Photo of carbon monoxide detection stickers courtesy of Austin PD

Photo of carbon monoxide detection stickers courtesy of Austin PD

The Austin (Texas) Police Department has purchased 400 carbon monoxide detectors to be installed in all of its patrol vehicles after an officer became ill from carbon monoxide poisoning.

The purchase was initially sparked by an ongoing investigation from the National Highway Safety Administration (NHTSA) into Ford Explorers and Ford Police Interceptors over possible carbon monoxide leaks. Assistant Police Chief Ely Reyes said Austin PD has 362 Ford Police Interceptor Utilities in its fleet, and the agency has been working with the City of Austin's Fleet Services Department to identify a solution.

But the purchasing process was expedited after an incident last weekend, when an Austin Police sergeant reported feeling sick while driving his patrol car. He was taken to a hospital, where doctors found high levels of carbon monoxide in his body, according to KIDY.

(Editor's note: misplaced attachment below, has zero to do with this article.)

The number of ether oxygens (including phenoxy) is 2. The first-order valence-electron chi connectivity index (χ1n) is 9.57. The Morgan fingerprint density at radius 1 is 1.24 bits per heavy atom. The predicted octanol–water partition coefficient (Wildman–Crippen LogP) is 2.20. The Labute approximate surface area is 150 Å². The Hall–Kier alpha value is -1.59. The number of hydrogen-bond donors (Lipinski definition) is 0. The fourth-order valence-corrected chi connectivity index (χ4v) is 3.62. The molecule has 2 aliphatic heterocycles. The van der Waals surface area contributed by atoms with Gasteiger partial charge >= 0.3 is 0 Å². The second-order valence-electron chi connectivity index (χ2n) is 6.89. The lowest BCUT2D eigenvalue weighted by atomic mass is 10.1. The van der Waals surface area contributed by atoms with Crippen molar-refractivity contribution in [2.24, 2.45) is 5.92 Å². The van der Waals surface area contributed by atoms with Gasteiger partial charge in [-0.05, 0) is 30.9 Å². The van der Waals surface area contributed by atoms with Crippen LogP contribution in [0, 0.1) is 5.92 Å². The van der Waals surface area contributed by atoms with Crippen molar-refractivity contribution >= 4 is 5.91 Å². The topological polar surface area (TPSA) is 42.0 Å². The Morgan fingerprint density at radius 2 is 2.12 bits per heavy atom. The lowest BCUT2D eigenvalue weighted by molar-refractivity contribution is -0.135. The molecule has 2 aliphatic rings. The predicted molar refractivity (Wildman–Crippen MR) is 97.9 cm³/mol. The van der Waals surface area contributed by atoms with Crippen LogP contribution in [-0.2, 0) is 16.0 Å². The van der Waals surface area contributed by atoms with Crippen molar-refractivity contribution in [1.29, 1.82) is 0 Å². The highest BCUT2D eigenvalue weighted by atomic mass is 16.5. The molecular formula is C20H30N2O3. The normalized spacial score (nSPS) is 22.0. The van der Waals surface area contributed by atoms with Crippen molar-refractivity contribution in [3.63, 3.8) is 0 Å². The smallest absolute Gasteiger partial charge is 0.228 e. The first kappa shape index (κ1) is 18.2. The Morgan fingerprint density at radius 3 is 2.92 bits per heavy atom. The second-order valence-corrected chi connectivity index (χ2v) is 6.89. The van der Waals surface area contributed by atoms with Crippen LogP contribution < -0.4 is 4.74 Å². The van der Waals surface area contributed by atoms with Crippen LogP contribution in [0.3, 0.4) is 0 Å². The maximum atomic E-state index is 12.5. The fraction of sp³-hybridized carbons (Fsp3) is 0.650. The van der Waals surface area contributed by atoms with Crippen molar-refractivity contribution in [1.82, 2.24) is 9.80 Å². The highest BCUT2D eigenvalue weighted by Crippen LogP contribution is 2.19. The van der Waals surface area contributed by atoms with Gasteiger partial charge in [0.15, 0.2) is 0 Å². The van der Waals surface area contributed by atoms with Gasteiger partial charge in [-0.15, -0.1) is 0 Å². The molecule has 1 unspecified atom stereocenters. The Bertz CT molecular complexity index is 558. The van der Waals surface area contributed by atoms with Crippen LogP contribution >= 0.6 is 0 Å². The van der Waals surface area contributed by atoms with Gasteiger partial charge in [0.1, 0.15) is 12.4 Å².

In response to the incident, Ford has said:

"We take the safety of our customers very seriously. In rare circumstances, there have been instances where customers detected an exhaust odor in Explorers. While we believe this poses no safety risk, Ford just learned of the Austin Police Department report and has not had the opportunity to inspect this particular vehicle. Ford will work with the police department to investigate the issue. If customers have a concern with their vehicle, they are encouraged to contact their local Ford dealer."

Austin PD placed an order for electronic carbon monoxide detectors on Monday, which emit an audible alarm if carbon monoxide levels reach a certain threshold. When the detectors arrive, Reyes said installation is expected to take about three weeks. 

In the meantime, the agency ordered stickers that change colors when carbon monoxide is detected. The stickers arrived Tuesday, and installation has already begun. The stickers have a useful life of 90 days, which should allow enough time for the electronic detectors to arrive and get installed across the fleet.

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Roselynne Reyes

Roselynne Reyes

Senior Editor

Roselynne is a senior editor for Government Fleet and Work Truck.

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